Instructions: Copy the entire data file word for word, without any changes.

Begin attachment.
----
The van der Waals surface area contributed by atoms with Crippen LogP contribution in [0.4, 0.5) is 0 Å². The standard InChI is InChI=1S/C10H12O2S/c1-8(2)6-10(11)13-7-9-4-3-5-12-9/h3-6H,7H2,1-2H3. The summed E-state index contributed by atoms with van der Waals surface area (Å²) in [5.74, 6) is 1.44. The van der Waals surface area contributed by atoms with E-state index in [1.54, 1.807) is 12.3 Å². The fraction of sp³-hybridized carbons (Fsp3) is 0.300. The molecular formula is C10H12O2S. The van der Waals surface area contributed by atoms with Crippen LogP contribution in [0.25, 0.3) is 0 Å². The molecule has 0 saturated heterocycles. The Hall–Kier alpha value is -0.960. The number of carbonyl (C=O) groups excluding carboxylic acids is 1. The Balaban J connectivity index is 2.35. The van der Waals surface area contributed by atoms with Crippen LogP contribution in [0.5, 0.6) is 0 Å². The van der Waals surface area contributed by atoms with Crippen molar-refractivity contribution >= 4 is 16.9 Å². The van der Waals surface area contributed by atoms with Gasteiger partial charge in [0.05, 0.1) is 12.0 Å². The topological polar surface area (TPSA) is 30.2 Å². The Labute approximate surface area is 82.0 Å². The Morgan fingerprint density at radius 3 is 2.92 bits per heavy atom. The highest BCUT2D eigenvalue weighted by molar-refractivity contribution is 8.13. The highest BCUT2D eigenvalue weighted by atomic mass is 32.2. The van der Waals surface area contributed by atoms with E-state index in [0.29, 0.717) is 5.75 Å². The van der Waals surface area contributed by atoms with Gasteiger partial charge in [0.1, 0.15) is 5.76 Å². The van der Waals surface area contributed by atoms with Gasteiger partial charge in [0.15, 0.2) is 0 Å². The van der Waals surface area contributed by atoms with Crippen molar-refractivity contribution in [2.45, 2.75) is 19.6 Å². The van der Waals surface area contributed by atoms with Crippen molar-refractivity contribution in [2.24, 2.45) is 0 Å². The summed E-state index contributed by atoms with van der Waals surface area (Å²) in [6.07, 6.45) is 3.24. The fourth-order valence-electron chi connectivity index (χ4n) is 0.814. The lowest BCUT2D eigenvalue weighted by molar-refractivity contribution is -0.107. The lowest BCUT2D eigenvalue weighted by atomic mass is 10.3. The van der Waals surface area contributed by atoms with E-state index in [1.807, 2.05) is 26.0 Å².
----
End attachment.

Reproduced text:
The van der Waals surface area contributed by atoms with Crippen LogP contribution in [0.4, 0.5) is 0 Å². The standard InChI is InChI=1S/C10H12O2S/c1-8(2)6-10(11)13-7-9-4-3-5-12-9/h3-6H,7H2,1-2H3. The summed E-state index contributed by atoms with van der Waals surface area (Å²) in [5.74, 6) is 1.44. The van der Waals surface area contributed by atoms with E-state index in [1.54, 1.807) is 12.3 Å². The fraction of sp³-hybridized carbons (Fsp3) is 0.300. The molecular formula is C10H12O2S. The van der Waals surface area contributed by atoms with Crippen LogP contribution in [0.25, 0.3) is 0 Å². The molecule has 0 saturated heterocycles. The Hall–Kier alpha value is -0.960. The number of carbonyl (C=O) groups excluding carboxylic acids is 1. The Balaban J connectivity index is 2.35. The van der Waals surface area contributed by atoms with Crippen LogP contribution in [0.5, 0.6) is 0 Å². The van der Waals surface area contributed by atoms with Crippen molar-refractivity contribution >= 4 is 16.9 Å². The van der Waals surface area contributed by atoms with Gasteiger partial charge in [0.05, 0.1) is 12.0 Å². The topological polar surface area (TPSA) is 30.2 Å². The Labute approximate surface area is 82.0 Å². The Morgan fingerprint density at radius 3 is 2.92 bits per heavy atom. The highest BCUT2D eigenvalue weighted by molar-refractivity contribution is 8.13. The highest BCUT2D eigenvalue weighted by atomic mass is 32.2. The van der Waals surface area contributed by atoms with E-state index in [0.29, 0.717) is 5.75 Å². The van der Waals surface area contributed by atoms with Gasteiger partial charge in [0.1, 0.15) is 5.76 Å². The van der Waals surface area contributed by atoms with Gasteiger partial charge in [0.15, 0.2) is 0 Å². The van der Waals surface area contributed by atoms with Crippen molar-refractivity contribution in [2.45, 2.75) is 19.6 Å². The van der Waals surface area contributed by atoms with Crippen molar-refractivity contribution in [2.24, 2.45) is 0 Å². The summed E-state index contributed by atoms with van der Waals surface area (Å²) in [6.07, 6.45) is 3.24. The fourth-order valence-electron chi connectivity index (χ4n) is 0.814. The lowest BCUT2D eigenvalue weighted by molar-refractivity contribution is -0.107. The lowest BCUT2D eigenvalue weighted by atomic mass is 10.3. The van der Waals surface area contributed by atoms with E-state index in [1.807, 2.05) is 26.0 Å².